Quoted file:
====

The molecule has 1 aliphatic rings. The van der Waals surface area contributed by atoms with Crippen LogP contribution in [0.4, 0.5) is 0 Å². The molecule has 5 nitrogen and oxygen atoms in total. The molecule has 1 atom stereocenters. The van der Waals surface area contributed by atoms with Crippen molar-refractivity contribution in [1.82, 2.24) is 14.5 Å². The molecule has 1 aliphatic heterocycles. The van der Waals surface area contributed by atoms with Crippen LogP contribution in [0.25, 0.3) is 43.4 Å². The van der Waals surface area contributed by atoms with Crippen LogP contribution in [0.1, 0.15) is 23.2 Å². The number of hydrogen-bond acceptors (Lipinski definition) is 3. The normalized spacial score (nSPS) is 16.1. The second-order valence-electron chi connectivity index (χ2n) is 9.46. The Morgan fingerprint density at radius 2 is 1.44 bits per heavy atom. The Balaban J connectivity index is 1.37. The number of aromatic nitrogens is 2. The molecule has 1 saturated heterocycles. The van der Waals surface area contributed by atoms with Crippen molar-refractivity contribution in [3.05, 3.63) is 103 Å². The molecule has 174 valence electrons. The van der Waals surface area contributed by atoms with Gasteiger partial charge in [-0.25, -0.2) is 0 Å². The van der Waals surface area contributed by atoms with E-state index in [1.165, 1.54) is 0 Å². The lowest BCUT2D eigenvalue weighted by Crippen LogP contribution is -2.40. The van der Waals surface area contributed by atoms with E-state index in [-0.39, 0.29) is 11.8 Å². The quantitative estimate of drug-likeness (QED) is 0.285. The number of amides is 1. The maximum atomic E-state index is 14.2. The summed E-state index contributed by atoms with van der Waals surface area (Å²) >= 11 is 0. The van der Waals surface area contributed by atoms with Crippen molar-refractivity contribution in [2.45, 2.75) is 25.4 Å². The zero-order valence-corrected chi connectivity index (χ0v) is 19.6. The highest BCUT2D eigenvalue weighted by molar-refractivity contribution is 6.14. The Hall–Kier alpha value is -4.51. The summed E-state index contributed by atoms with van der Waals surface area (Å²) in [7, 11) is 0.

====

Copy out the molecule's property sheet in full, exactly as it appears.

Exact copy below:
The molecule has 1 aliphatic rings. The van der Waals surface area contributed by atoms with Crippen LogP contribution in [0.4, 0.5) is 0 Å². The molecule has 5 nitrogen and oxygen atoms in total. The molecule has 1 atom stereocenters. The van der Waals surface area contributed by atoms with Crippen molar-refractivity contribution in [1.82, 2.24) is 14.5 Å². The molecule has 1 aliphatic heterocycles. The van der Waals surface area contributed by atoms with Crippen LogP contribution in [0.25, 0.3) is 43.4 Å². The van der Waals surface area contributed by atoms with Crippen LogP contribution in [0.1, 0.15) is 23.2 Å². The number of hydrogen-bond acceptors (Lipinski definition) is 3. The normalized spacial score (nSPS) is 16.1. The second-order valence-electron chi connectivity index (χ2n) is 9.46. The Morgan fingerprint density at radius 2 is 1.44 bits per heavy atom. The Balaban J connectivity index is 1.37. The number of aromatic nitrogens is 2. The molecule has 1 saturated heterocycles. The van der Waals surface area contributed by atoms with Crippen molar-refractivity contribution in [3.05, 3.63) is 103 Å². The molecule has 174 valence electrons. The van der Waals surface area contributed by atoms with Gasteiger partial charge in [-0.25, -0.2) is 0 Å². The van der Waals surface area contributed by atoms with E-state index in [1.165, 1.54) is 0 Å². The lowest BCUT2D eigenvalue weighted by Crippen LogP contribution is -2.40. The van der Waals surface area contributed by atoms with E-state index in [-0.39, 0.29) is 11.8 Å². The quantitative estimate of drug-likeness (QED) is 0.285. The number of amides is 1. The maximum atomic E-state index is 14.2. The summed E-state index contributed by atoms with van der Waals surface area (Å²) >= 11 is 0. The van der Waals surface area contributed by atoms with Crippen molar-refractivity contribution in [2.45, 2.75) is 25.4 Å². The zero-order valence-corrected chi connectivity index (χ0v) is 19.6. The highest BCUT2D eigenvalue weighted by molar-refractivity contribution is 6.14. The Hall–Kier alpha value is -4.51. The summed E-state index contributed by atoms with van der Waals surface area (Å²) in [7, 11) is 0.